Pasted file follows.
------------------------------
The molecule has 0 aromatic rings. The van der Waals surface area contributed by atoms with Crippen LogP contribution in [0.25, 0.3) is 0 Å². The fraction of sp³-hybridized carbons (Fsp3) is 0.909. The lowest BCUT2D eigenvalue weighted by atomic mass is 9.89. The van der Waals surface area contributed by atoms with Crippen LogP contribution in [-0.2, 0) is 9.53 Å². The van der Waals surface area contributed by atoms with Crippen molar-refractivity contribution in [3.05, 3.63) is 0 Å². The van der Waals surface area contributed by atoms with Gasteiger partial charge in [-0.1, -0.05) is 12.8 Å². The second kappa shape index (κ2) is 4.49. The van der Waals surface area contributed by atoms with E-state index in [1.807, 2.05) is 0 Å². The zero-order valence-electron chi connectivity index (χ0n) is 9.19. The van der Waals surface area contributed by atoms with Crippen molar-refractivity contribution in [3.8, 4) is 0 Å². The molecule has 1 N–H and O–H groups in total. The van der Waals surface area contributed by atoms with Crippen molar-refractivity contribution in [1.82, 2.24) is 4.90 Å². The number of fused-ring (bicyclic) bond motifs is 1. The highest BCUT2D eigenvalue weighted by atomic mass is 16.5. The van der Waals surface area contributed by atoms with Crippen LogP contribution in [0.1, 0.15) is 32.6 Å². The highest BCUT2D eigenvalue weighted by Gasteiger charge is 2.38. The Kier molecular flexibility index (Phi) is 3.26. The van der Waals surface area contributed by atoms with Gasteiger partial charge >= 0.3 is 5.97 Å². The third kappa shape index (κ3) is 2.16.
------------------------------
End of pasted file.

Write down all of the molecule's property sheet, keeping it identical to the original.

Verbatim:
The molecule has 0 aromatic rings. The van der Waals surface area contributed by atoms with Crippen LogP contribution in [0.25, 0.3) is 0 Å². The fraction of sp³-hybridized carbons (Fsp3) is 0.909. The lowest BCUT2D eigenvalue weighted by atomic mass is 9.89. The van der Waals surface area contributed by atoms with Crippen LogP contribution in [-0.2, 0) is 9.53 Å². The van der Waals surface area contributed by atoms with Crippen molar-refractivity contribution in [3.05, 3.63) is 0 Å². The van der Waals surface area contributed by atoms with Gasteiger partial charge in [-0.1, -0.05) is 12.8 Å². The second kappa shape index (κ2) is 4.49. The van der Waals surface area contributed by atoms with E-state index in [1.807, 2.05) is 0 Å². The zero-order valence-electron chi connectivity index (χ0n) is 9.19. The van der Waals surface area contributed by atoms with Crippen molar-refractivity contribution in [3.8, 4) is 0 Å². The molecule has 1 N–H and O–H groups in total. The van der Waals surface area contributed by atoms with Crippen molar-refractivity contribution in [1.82, 2.24) is 4.90 Å². The number of fused-ring (bicyclic) bond motifs is 1. The highest BCUT2D eigenvalue weighted by atomic mass is 16.5. The van der Waals surface area contributed by atoms with Crippen LogP contribution in [0.1, 0.15) is 32.6 Å². The highest BCUT2D eigenvalue weighted by Gasteiger charge is 2.38. The Kier molecular flexibility index (Phi) is 3.26. The van der Waals surface area contributed by atoms with Gasteiger partial charge >= 0.3 is 5.97 Å². The third kappa shape index (κ3) is 2.16.